Minister of State for External Affairs and former editor MJ Akbar said on Wednesday that he was stepping down from his post after multiple women accused him of sexually harassing them while he was a journalist.
In the statement announcing his resignation, Akbar said, "Since I have decided to seek justice in a court of law in my personal capacity, I deem it appropriate to step down from office and challenge false accusations levied against me, also in a personal capacity."
Akbar's resignation comes a day after 20 women journalists who worked with him wrote a statement in support of Priya Ramani against whom Akbar had filed a defamation plea.
The women had said in their statement:
When Ms. Ramani spoke out against him in public, she spoke not only about her personal experience but also lifted the lid on the culture of casual misogyny, entitlement and sexual predation that Mr. Akbar engendered and presided over at The Asian Age.
Ms. Ramani is not alone in her fight. We would request the honourable court hearing the defamation case to also consider testimonies of sexual harassment of some of us at the hands of the petitioner, as also of the other signatories who bore witness to this harassment.
Ramani, one of the first women to accuse Akbar of sexual harassment, said that she an other women felt "vindicated" by Akbar's resignation.
As women we feel vindicated by MJ Akbar's resignation.— Priya Ramani (@priyaramani) October 17, 2018
I look forward to the day when I will also get justice in court #metoo
In his defamation suit against Ramani, Akbar had said that "while admitting that the Complainant has never done anything to her, the accused has intentionally put forward malicious, fabricated, and salacious imputations to harm the reputation of the Complainant."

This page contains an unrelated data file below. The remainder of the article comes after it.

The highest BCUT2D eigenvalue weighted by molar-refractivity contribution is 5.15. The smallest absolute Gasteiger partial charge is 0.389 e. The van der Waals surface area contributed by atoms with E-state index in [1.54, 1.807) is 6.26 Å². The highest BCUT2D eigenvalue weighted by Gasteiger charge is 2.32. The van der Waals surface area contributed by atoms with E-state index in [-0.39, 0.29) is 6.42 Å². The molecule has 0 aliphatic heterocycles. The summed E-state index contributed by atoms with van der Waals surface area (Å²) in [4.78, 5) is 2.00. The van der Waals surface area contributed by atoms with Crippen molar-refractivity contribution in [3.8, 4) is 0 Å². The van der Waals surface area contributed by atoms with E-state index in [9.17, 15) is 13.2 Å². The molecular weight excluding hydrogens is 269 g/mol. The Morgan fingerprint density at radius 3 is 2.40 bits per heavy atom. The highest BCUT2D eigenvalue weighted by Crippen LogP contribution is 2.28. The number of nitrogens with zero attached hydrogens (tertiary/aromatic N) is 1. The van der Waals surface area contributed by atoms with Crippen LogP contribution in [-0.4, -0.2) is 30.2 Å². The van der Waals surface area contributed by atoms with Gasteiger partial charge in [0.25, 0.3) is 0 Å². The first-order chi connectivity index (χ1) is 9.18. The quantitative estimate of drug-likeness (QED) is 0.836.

Akbar said that the "scandalous allegations leveled" by Ramani were "ex facie defamatory and have not only damaged his goodwill and reputation ...in his social circles and on the political stage, established after years of toil and hard work." The defamation plea said it also ruined Akbar's "personal reputation of in the community, friends, family and colleagues, thereby causing him irreparable loss and tremendous distress."
Ramani had written an article in Vogue IN 2017 titled To the Harvey Weinsteins of the world, where she recounted her first experience of workplace harassment. This was when the #MeToo movement was taking place in the United States last year.
Ramani hadn't named anyone in her account, but last week, she said on Twitter that she was referring to Akbar as the editor who interviewed her in his hotel room.
Akbar, still a Member of Parliament in the Rajya Sabha, was the founding editor of The Telegraph, launched The Asian Age and has worked in several other media organisations.